Outreach & Engaged Scholarship
Primary Theme: Brain & Society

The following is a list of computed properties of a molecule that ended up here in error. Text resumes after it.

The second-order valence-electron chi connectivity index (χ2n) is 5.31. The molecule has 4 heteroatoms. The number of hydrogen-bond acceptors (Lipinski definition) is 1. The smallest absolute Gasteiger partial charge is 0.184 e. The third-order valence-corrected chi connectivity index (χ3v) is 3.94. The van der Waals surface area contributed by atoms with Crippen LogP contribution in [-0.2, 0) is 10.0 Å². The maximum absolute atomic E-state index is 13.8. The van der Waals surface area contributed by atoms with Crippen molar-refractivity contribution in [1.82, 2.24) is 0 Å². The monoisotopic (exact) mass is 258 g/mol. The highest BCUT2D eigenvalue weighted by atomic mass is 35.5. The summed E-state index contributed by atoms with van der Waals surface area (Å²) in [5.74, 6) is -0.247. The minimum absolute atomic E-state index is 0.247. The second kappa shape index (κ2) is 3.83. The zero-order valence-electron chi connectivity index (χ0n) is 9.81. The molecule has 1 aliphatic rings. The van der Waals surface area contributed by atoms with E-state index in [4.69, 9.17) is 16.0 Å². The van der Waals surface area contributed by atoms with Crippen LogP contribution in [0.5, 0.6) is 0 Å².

Alzheimer’s disease is a progressive brain disorder that damages and eventually destroys brain cells, leading to a loss of memory, thinking, other brain functions and ultimately life. It is the sixth leading cause of death in the United States and the only one of the top ten diseases without treatment to prevent, cure or slow its progression. Alzheimer’s disease does not only impact those with the disease, but also their caregivers. As the disease progresses, the loss of critical skills make navigating day-to-day living impossible without help from others. Family caregivers or “informal caregivers” provide the majority of long-term care for adults with the disease. Caring for a person with Alzheimer’s disease can take a heavy toll on the health, well-being, employment and finances of caregivers. While caregivers are a crucial part of the care equation, their work is often not well supported or coordinated with medical assessments or care plans. For example, caregivers are not currently included in the medical records of patients or involved in monitoring outcomes. When patients are no longer able to report outcomes for themselves, there is not currently a way to transition to caregiver-reported outcomes. This creates a missed opportunity for physicians and other stakeholders to gather additional information on Alzheimer’s diseasepatients. Incorporating input from caregivers could help build a more complete picture of the patient and potentially improve care.